The launch for our collaborative novel, Circ, is on 28th November. But, if you can’t wait until then, we’ve got a little treat for you. Circ author, Jason Holloway, has allowed us to publish a bonus story featuring his Circ character, Bobby “the Baron” Thomas.
This bonus snippet acts as a wonderful prologue to Circ and introduces us rather nicely to the most sinister of criminals in town…
“I don’t think he speaks English, Bobby,” Marcus said in disgust.
“Everyone speaks English, my old son. It’s the lingua franca of our times,” Bobby replied with perfect equanimity. “Yet I can’t help but wonder how you expect him to communicate in any language while choking on that rag you so expertly shoved down his throat.”
“He was making a hell of a racket, Bob,” Marcus replied a touch defensively.
“No doubt, my friend, no doubt. But you did snatch him off the street unawares and I expect you didn’t install him in the passenger side luxury of your meticulously maintained late model Jaguar?”
“I put him in the boot, Bob.”
“And right you were to do so, old friend. Your judgment in these matters is rarely to be questioned, but from the looks of him, he seems to have been in there no little time.”
“I had errands.”
“Of course you did. Your time is precious, Marcus. I’m not at all certain what you do with it, but I often feel that’s for the best. Now, why don’t you toddle downstairs and close the arcade. The punters have been thin on the ground today and there’s no harm in packing it in a bit early. A bit of solitude with our guest is the thing we want now.”
Marcus turned to leave Bobby’s office, but not before shooting Bobby a reproachful glance.
“What it is, Marcus?” Bobby sighed.
“I don’t think we should do this here. We should take him out to the beach chalet.”
“At this time of night? Christ, Marcus, I wouldn’t go out there with our old platoon, much less just the two of us.”
“Bobby the Brave Baron,” Marcus sneered.
“Fuck off, spook. Go close the arcade,” Bobby replied, ignoring the insubordination. He’d heard worse from Marcus in his time. He turned his attention to the matter at hand.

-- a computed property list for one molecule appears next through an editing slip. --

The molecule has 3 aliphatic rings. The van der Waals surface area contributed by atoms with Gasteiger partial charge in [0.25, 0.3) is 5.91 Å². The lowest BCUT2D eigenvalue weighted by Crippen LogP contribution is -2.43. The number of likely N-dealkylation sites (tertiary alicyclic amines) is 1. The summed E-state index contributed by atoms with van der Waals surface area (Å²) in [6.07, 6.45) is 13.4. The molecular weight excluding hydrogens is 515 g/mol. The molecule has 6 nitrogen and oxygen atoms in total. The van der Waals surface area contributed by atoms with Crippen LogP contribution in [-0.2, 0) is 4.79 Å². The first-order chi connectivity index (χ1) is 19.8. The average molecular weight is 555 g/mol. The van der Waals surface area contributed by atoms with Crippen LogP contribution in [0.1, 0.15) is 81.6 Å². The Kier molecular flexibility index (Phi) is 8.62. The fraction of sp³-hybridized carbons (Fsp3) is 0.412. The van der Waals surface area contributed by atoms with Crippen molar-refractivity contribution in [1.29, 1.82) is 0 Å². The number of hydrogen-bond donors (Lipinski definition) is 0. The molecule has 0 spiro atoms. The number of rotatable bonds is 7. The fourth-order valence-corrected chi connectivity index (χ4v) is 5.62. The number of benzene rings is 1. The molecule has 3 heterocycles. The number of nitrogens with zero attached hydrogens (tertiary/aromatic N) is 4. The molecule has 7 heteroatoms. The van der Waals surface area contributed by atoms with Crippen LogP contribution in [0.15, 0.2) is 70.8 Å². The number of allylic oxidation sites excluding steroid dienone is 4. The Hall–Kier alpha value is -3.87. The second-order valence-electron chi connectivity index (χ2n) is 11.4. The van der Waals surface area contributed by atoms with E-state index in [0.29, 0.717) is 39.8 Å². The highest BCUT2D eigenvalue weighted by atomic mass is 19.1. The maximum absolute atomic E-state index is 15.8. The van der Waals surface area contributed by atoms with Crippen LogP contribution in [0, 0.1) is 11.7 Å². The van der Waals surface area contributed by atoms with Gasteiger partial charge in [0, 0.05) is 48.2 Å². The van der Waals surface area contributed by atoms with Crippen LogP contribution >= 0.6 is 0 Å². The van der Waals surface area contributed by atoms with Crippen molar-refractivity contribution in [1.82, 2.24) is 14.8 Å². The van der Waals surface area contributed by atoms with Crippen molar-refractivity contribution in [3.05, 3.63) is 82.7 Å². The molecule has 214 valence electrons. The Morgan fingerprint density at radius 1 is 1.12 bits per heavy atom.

“Well, aren’t you just the cliché?” Bobby asked the duct-taped wrapped figure seated before him. “The Eastern European gangster type,” Bobby sighed. “There’s nothing new under the sun.”
“You should know you’re sitting in one of my favorite wingchairs, by the by. I’d be grateful if you tried not to bleed overly much on it. Of course, that’s largely up to me isn’t it?
“A cliché for a cliché, I suppose. Did you know that many of my younger colleagues view beating a man with a rubber hose to be cliché?” “I, however, consider it to be a classic. Timeless, you might say, in its simplicity and efficacy.
“I’m not averse to moving with the times, mind you,” he continued, crossing his office and removing a battered leather cabin bag from a credenza better suited to the office of a Fortune 500 CEO than a small time racketeer. Bobby prided himself on his impeccable taste.
He sauntered back and set the bag atop his equally tasteful desk and removed two feet of heavy black rubber hose from it. “Let no man accuse Bobby the Baron of a hidebound adherence to outmoded methods. I am, I like to believe, nothing if not open minded. The merits of waterboarding, cattle prods, stress positions, and pressure points are not lost upon me. There are some blokes out there doing some really cutting edge work in the field. That sort of vision demands respect.
“But, at heart, I’m a fairly simple man. Give me a pair of pliers, a good blade, and a few other simple tools and I’m content. You don’t want to get caught up in fretting over the things you don’t have instead of appreciating the things you do,” he solemnly imparted to his captive audience.